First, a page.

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Away from football, former NFL execs find new audience on Twitter

'I try to be someone who can lend insight and information and perspective.'

Feb 29, 2020, 12:02 pm*

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Josh Katzowitz

When Amy Trask used to see a TV cameraman headed her way, she quickly would change direction and walk somewhere else. She’d juke and jive, cut this way and that. She did not want to appear on the camera, and she’d do everything she could to avoid it. 

It’d been that way ever since she was a child. Look through her family’s photo albums, and you’d notice a distinct lack of Amy. Her biggest fear, Trask says now, was being caught inside a camera’s viewfinder—stuck in the spotlight—and having all the eyes and ears trained on her.

In fact, at the headquarters of the Oakland Raiders, where Trask was the team CEO for 16 years under owner Al Davis, who had a predilection for drafting a multitude of speedy wide receivers that would never amount to anything, the running joke went something like this:

“When I saw a television camera coming toward me,” Trask said, “they would tell me that I ran so fast the other way that Al Davis would have signed me to a contract.”

It wasn’t that Trask hated the media or the reporters who worked in the field. It was that, in her position, she had to carefully think about every word she spoke, because, aside from her disdain of the spotlight, she was representing herself, her team, boss, and league when she gave an interview.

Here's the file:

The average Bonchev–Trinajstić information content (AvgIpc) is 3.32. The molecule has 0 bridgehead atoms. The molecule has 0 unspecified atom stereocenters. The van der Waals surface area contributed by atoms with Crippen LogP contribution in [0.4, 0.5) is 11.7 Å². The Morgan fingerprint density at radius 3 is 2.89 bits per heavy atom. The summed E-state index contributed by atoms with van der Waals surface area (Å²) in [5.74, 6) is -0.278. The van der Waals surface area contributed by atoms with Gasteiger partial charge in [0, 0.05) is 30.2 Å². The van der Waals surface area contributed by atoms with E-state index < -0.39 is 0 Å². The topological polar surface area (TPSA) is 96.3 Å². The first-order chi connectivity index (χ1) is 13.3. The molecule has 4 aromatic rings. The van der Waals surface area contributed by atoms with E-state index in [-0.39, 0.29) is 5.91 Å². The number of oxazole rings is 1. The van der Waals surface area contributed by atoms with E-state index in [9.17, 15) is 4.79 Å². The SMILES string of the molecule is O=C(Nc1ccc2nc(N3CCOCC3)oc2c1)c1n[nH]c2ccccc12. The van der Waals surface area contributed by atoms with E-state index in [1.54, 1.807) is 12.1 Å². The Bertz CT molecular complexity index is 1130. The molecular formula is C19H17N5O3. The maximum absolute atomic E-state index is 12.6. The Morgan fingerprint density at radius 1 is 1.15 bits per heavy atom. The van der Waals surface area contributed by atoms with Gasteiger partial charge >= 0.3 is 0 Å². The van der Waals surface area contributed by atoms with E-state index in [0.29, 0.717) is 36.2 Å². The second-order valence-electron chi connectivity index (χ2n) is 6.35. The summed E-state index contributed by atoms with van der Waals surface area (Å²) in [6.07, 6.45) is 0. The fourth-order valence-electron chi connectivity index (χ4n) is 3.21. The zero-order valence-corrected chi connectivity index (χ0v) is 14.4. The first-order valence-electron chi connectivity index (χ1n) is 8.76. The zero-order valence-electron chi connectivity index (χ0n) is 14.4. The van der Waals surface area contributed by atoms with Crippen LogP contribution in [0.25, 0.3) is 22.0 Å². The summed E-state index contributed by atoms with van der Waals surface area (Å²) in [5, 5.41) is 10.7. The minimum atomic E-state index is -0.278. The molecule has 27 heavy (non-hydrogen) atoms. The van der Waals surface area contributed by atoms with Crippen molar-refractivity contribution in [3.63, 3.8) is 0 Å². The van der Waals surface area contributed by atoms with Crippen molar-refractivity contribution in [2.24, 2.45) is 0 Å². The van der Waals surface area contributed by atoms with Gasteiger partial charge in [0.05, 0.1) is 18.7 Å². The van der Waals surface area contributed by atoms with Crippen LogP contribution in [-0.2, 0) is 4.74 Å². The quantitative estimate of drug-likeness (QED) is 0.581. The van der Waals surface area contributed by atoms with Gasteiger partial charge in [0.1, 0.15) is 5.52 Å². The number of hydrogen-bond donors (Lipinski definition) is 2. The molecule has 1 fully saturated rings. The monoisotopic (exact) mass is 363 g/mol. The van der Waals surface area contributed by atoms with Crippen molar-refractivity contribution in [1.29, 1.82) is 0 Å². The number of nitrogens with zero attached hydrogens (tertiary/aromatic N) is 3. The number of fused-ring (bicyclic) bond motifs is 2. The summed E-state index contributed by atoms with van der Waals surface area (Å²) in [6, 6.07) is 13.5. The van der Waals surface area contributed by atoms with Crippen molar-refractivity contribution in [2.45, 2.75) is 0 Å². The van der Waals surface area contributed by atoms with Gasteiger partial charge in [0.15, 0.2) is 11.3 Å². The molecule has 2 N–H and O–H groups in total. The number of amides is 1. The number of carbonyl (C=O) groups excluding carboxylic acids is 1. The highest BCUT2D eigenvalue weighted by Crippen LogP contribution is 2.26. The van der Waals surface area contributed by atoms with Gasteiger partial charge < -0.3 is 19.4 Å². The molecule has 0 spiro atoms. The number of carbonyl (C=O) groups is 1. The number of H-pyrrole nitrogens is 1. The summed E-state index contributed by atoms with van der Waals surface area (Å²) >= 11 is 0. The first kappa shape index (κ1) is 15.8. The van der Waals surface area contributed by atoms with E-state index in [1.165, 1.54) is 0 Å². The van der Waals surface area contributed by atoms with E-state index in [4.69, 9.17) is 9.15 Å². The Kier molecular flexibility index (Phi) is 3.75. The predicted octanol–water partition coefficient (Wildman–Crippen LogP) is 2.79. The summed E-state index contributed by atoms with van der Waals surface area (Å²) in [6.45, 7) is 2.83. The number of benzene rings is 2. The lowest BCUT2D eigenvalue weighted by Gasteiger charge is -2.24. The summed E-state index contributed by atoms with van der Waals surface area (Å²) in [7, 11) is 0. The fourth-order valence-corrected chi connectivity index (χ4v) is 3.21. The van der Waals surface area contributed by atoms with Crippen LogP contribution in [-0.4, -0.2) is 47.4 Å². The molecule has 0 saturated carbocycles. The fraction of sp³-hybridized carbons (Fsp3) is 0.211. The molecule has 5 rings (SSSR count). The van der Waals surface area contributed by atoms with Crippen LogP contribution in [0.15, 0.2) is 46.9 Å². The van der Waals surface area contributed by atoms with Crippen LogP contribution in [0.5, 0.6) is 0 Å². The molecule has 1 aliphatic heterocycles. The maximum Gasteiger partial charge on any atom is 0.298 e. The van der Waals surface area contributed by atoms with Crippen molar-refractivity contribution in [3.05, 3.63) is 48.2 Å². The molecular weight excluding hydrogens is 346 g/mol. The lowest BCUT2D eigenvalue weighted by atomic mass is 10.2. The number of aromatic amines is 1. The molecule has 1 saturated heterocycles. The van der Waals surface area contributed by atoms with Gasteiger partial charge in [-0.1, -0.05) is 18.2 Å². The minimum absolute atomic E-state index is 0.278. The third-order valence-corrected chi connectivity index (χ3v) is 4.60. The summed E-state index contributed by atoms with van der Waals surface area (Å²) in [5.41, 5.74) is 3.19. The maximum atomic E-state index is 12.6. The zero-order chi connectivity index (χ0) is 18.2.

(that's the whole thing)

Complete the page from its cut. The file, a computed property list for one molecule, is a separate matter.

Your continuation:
They used to lurk behind the scenes and away from the cameras. Now, they fill your timelines with insights and opinions. 

“After almost 30 years with the team, I watched every single word coming out of my mouth,” Trask told the Daily Dot. “I was very measured.”

This week, though, Trask is in Santa Clara, California, for Super Bowl 50, working with CBS as one of its football analysts and engaging in her newest love—growing and maintaining what she calls her Twitter village. She’s open and honest and funny on social media, and she’s one of a number of former league executives and general managers who have taken to Twitter to share their thoughts and ideas on the game. 

They used to lurk behind the scenes and away from the cameras. Now, they fill your timelines with insights and opinions.

Along with Trask, others like Ted Sundquist (the former Broncos general manager from 2002-08) and Andrew Brandt (who was a former player-agent and the Packers vice president from 1999-2008) have made their Twitter presences felt. And it’s allowed fans to get to know them better while learning more about the game they love.